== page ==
by Todd Hollingshead, Brigham Young University
Comparison of the datasets:
BYU/NIC in red, AWI in orange, Halley, Bouvet and Riou observations in black and Cook’s cruise tracks and data points in blue. His first traverse of the Weddell Sea is a solid line; his second is dotted.
For Cook, open circles mean no icebergs; small closed circles, one to three icebergs; larger closed circles, many icebergs. The circled point on 8 January 1773 marks where Cook collected fresh water from an iceberg and of Hodges’s watercolor.
Also marked are Cook’s three crossings of the Antarctic circle, his farthest south and the sea-ice and iceberg tongue in the Weddell Sea. The dashed lines between 45°S and 60°S show the boundaries of the Antarctic Circumpolar Current (ACC). The dotted circle is the Antarctic Circle. The latitude–longitude box (62°S–68°S, 3°W–12°E) in the Weddell Sea shows the location of the Maud Rise Polynya. Credit: Journal of Glaciology (2022). DOI: 10.1017/jog.2022.111
A new study comparing observations of large Antarctic icebergs from the 1700s with modern satellite datasets shows the massive icebergs are found in the same areas where they were pinpointed three centuries ago.
The study shows that despite their rudimentary tools, the old explorers truly knew their craft, and it confirms that the icebergs have behaved consistently for more than 300 years.
Using primarily the journal records of Captain James Cook’s 1772–1775 Antarctic circumnavigation on the HMS Resolution (where he noted the positions of hundreds of icebergs), a trio of researchers from Brigham Young University, NASA’s Jet Propulsion Laboratory and the University of Washington’s School of Oceanography made comparisons with the two largest modern datasets available today: the BYU/National Ice Center and Alfred Wegener Institute datasets.
They found that Cook’s description of the iceberg plume east of Antarctica’s Amery Ice Shelf, along with iceberg distributions in the Weddell, Ross and Amundsen Seas, agree with modern data. They also found additional iceberg tracking by Edmond Halley in 1700, Lozier Bouvet in 1739 and Edward Riou in 1789 are consistent with modern observations.
“Where they saw icebergs, we see icebergs now; where they didn’t seem them, we don’t see them,” said study coauthor David G. Long, BYU professor of electrical and computer engineering. “The old data from these explorers may not been very good, but it’s all that we’ve got from that time—and it’s good enough.”
Cook’s observations make up 95% of the historical data used for comparison in the study. His crew used the Larcum Kendall K1 watch in combination with a sextant to track longitude on their journey. The K1 watch carried a heavy price tag (£450—the ship Cook sailed for the trip, the HMS Resolution, cost £1,800) so Cook took great care of the device, requiring the commander, first lieutenant and astronomer all present when it was used.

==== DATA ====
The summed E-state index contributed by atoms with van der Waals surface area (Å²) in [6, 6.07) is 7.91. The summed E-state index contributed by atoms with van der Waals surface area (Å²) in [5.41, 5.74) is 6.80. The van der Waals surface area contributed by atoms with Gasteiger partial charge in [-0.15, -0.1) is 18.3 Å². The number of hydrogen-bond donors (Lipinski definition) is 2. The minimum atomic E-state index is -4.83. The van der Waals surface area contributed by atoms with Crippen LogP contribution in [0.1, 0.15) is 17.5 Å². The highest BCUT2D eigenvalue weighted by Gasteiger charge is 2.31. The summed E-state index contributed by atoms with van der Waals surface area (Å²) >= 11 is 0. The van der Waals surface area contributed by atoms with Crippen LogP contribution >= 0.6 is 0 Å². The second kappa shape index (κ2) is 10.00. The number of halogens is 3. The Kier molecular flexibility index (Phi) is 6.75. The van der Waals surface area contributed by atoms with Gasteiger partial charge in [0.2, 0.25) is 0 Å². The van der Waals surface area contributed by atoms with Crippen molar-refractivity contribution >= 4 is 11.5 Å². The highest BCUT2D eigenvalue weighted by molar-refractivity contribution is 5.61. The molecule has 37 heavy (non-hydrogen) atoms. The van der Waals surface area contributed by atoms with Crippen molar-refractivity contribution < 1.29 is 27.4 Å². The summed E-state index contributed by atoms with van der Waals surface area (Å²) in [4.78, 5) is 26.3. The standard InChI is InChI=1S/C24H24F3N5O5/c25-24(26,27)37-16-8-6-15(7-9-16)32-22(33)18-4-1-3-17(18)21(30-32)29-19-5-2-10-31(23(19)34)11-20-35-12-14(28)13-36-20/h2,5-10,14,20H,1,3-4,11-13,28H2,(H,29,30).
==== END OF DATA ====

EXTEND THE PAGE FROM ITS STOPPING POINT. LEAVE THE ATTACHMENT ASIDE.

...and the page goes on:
Lead study author Seelye Martin extracted Cook’s iceberg observations from a line-by-line search of Cook’s journal-turned-book about his journey: “A Voyage Towards the South Pole, and Round the World.” It turns out that when possible, Cook recorded his position alongside his iceberg observations, which he referred to as “ice islands,” “ice isles,” and “hills of ice.”
“Cook kept pretty good records, but they’re not perfect,” Long said. “They’re basically journal entries. He took some days off. Sometimes he would just say ‘saw a lot of ice in the ocean.’ Wish it was a little better, but on the other hand it was pretty unique.”
Fortunately, Cook’s onboard astronomer, William Wales, also recorded iceberg observations, which helped fill in a few gaps in Cook’s records.
After creating a spreadsheet of Cook’s data (along with data from Halley, Bouvet and Riou), Martin, Long and coauthor Michael Schodlok plotted the voyagers’ trips and observations on a map of Antarctica that includes the modern iceberg data. BYU’s part of the dataset uses low-resolution satellite scatterometer radars to track icebergs while the National Ice Center data consists of iceberg positions derived from visible, infrared and radar satellite observations. The Alfred Wegener Institute uses satellite transponders to track icebergs from the Weddell Sea.
The diagram provides a visual confirmation of how consistent the early explorers observations are with modern iceberg observations.
Long said since the databases they use track rather large icebergs which are not as sensitive to climate change. Because of that, the study doesn’t necessarily make a connection to global warming issues, but the result of no significant iceberg change from 1700 to 2000s is fascinating to consider.
“It’s the first comparison that I’m aware of, of a satellite iceberg database with pre-modern era data,” Long said. “I have always been proud that my database goes back multiple decades, but here we’re going back multiple centuries…
“I guess it’s a good reminder to keep a journal; you never know how it will be used in the future,” he said.
The research appears in the Journal of Glaciology.
More information: Seelye Martin et al, Comparison of Antarctic iceberg observations by Cook in 1772–75, Halley in 1700, Bouvet in 1739 and Riou in 1789 with modern data, Journal of Glaciology (2022). DOI: 10.1017/jog.2022.111
Journal information: Journal of Glaciology
Provided by Brigham Young University